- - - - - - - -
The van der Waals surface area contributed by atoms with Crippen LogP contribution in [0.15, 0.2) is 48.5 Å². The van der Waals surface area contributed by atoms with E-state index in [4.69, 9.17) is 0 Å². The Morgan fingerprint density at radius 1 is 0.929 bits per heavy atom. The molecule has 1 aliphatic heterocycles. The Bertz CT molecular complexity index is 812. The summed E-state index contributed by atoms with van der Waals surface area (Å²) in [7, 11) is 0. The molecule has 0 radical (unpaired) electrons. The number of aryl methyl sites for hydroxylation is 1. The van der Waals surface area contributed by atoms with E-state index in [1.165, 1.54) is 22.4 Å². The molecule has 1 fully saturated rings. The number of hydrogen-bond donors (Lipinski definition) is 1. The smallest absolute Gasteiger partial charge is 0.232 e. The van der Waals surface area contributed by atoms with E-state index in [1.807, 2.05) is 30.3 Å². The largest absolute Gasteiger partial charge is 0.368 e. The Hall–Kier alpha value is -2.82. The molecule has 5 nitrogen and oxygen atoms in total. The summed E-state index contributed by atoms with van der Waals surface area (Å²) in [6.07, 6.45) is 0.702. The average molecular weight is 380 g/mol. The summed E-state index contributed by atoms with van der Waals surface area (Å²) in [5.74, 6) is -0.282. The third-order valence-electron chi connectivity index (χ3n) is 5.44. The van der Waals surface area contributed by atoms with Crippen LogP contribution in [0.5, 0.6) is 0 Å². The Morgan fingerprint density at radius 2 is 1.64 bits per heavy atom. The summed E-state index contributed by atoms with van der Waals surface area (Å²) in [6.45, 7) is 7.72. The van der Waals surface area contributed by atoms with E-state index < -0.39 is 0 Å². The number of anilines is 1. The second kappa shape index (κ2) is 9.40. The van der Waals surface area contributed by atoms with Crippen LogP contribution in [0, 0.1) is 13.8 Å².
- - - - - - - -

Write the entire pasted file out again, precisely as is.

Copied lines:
The van der Waals surface area contributed by atoms with Crippen LogP contribution in [0.15, 0.2) is 48.5 Å². The van der Waals surface area contributed by atoms with E-state index in [4.69, 9.17) is 0 Å². The Morgan fingerprint density at radius 1 is 0.929 bits per heavy atom. The molecule has 1 aliphatic heterocycles. The Bertz CT molecular complexity index is 812. The summed E-state index contributed by atoms with van der Waals surface area (Å²) in [7, 11) is 0. The molecule has 0 radical (unpaired) electrons. The number of aryl methyl sites for hydroxylation is 1. The van der Waals surface area contributed by atoms with E-state index in [1.165, 1.54) is 22.4 Å². The molecule has 1 fully saturated rings. The number of hydrogen-bond donors (Lipinski definition) is 1. The smallest absolute Gasteiger partial charge is 0.232 e. The van der Waals surface area contributed by atoms with E-state index in [1.807, 2.05) is 30.3 Å². The largest absolute Gasteiger partial charge is 0.368 e. The Hall–Kier alpha value is -2.82. The molecule has 5 nitrogen and oxygen atoms in total. The summed E-state index contributed by atoms with van der Waals surface area (Å²) in [6.07, 6.45) is 0.702. The average molecular weight is 380 g/mol. The summed E-state index contributed by atoms with van der Waals surface area (Å²) in [5.74, 6) is -0.282. The third-order valence-electron chi connectivity index (χ3n) is 5.44. The van der Waals surface area contributed by atoms with Crippen LogP contribution in [0.5, 0.6) is 0 Å². The Morgan fingerprint density at radius 2 is 1.64 bits per heavy atom. The summed E-state index contributed by atoms with van der Waals surface area (Å²) in [6.45, 7) is 7.72. The van der Waals surface area contributed by atoms with E-state index < -0.39 is 0 Å². The number of anilines is 1. The second kappa shape index (κ2) is 9.40. The van der Waals surface area contributed by atoms with Crippen LogP contribution in [0, 0.1) is 13.8 Å².